The first hedonic study produced by Court (1939), as previously outlined in Section 2.2, included only 3 quality variables: weight, wheelbase and horsepower. Given his emphasis on the demand side and how much simpler cars were designed back then, one could quickly point out that this is hardly an adequate set of variables to be applied in modern times. However, the same logic used to choose variables still holds: these variables are characteristics of a car that represent quality. Though not explicitly expressed by Court, it could be implicitly understood that a heavier car is considered safer than a lighter one, while a longer wheelbase (the distance from the 2 axles) contributes to a more spacious interior thus more comfort. Horsepower directly refers to performance and are still widely present in recent hedonic studies concerning cars.
Since Court (1939), cars have drastically evolved in every aspect and become an extremely complex durable product. As such, there are now many new measures to quantify safety, comfort, performance and other traits as well, most have been recognized in more recent studies. Raff & Trajtenberg (1997) while investigating the price-quality situation of the US automobile industry from 1906 – 1940 use wheelbase, horsepower, engine displacement, clutch type, brake type, drive type, suspension type and rear axle type to describe cars in that period. Matas and Raymond (2009) studying 1981 – 2005 Spain market define automotive quality in terms of performance, ease of drive, size, comfort, fuel efficiency and safety, perceived by variables including engine displacement, ratio of power per weight, automatic transmission, power steering, number of doors, air conditioning, electric powered windows, diesel engine, antilock braking system.
Recent developments in the automobile industry call for an update to the set of quality variables when applied to mainstream cars. Many features appearing in previous studies indicating that their presence increases prices compared to prices of cars that do not have them, now have become standard in all cars, both due to new regulations and competition. For example, it became mandatory for passenger cars in the US to have frontal airbags in 1998. The antilock braking system though not mandated to be equipped on passenger cars, but all models come standard with it as a basic safety feature. Therefore, it would not provide any meaningful result to include those now standard features as dummy variables in this study, as done in many others previously. Meanwhile, other characteristics once only appearing on luxury cars (for instance, heated seats, sunroof, cruise control, etc.) are now gradually making their way to appear more often in affordable vehicles, and are included for analysis.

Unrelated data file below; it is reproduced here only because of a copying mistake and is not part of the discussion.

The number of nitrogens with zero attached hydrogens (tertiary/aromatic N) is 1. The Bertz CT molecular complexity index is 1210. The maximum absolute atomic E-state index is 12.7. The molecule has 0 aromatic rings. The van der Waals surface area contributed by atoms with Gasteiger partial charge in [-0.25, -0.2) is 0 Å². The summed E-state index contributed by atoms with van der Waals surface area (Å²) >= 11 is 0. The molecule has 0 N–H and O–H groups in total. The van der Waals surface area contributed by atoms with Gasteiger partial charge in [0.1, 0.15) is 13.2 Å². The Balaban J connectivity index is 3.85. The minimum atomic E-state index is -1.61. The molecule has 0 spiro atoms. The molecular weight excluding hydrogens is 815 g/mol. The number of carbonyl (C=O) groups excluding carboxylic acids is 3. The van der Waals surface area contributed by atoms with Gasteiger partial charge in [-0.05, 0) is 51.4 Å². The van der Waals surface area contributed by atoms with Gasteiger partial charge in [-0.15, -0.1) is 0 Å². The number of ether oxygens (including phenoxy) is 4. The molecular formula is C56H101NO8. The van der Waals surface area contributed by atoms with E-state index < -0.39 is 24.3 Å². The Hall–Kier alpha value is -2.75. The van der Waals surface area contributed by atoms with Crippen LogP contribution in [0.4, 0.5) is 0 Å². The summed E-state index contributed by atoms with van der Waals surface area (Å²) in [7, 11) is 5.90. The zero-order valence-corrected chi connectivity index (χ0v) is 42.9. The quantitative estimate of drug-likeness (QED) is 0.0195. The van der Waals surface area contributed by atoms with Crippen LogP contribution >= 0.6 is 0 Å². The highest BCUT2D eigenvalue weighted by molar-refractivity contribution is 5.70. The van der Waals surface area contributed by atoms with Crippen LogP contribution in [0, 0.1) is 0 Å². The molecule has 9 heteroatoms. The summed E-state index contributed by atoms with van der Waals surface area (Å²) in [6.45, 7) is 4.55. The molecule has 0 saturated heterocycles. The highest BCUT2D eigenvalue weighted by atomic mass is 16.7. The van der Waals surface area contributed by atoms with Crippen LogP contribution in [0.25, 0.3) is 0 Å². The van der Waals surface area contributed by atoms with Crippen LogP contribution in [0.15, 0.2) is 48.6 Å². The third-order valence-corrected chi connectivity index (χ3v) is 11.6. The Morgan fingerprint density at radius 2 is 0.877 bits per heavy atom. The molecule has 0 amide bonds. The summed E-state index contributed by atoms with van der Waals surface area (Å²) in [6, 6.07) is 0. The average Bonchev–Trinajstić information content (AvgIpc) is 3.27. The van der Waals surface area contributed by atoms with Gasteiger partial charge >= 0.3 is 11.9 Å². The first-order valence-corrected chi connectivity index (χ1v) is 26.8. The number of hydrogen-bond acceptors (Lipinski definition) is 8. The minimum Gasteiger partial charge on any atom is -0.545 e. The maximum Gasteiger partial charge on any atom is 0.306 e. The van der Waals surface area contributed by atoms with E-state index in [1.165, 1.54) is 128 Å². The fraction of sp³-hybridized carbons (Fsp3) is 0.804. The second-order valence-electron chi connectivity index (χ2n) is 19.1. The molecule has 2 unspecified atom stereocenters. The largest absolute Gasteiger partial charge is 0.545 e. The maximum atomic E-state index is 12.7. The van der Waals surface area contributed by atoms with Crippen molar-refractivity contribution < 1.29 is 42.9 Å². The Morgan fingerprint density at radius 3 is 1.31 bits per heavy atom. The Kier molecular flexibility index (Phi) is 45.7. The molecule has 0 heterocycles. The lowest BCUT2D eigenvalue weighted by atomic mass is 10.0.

Since we are focusing on the demand side, and with respect to data availability, it is important to set out which characteristics a customer with average knowledge about cars is looking for when they intend to buy one. Performance is measured by maximum horsepower in hundreds (or how fast a car could go) and maximum torque in hundreds (how strong can it pull/tow) produced by the engine. Some studies use the ratios of horsepower/weight and torque/weight to assess a car’s performance. While this could be a better indicator for speed and strength in a strictly technical debate, most car buyers do not calculate these kinds of ratio to compare between cars. Moreover, while popular in many previous automotive hedonic pricing studies, wheelbase should be deemed less meaningful in measuring interior space than front leg room, which is the distance between the farthest possible point of the front seatback to the pedals, and rear leg room, which is the distance between the rear seatback to the front seat. The whole measurement of these two characteristics are dedicated to more space thus more comfort for passengers, while only part of the wheelbase is made for the enjoyment of users and the rest is to cover other mechanical components. It is possible for a car to have a longer wheelbase, but less leg rooms if these mechanical components or panels are made too thick. For this reason, front leg room and rear leg room are chosen to measure comfort, instead of wheelbase. Some of the more technically advanced aspects such as ones included in Raff & Trajtenberg (1997) might be more useful when looking at the supply side as they are far too technical. Reis & Santos Silva (2006) provides a rather comprehensive list of vehicles characteristics that are more relevant to the purpose of this paper.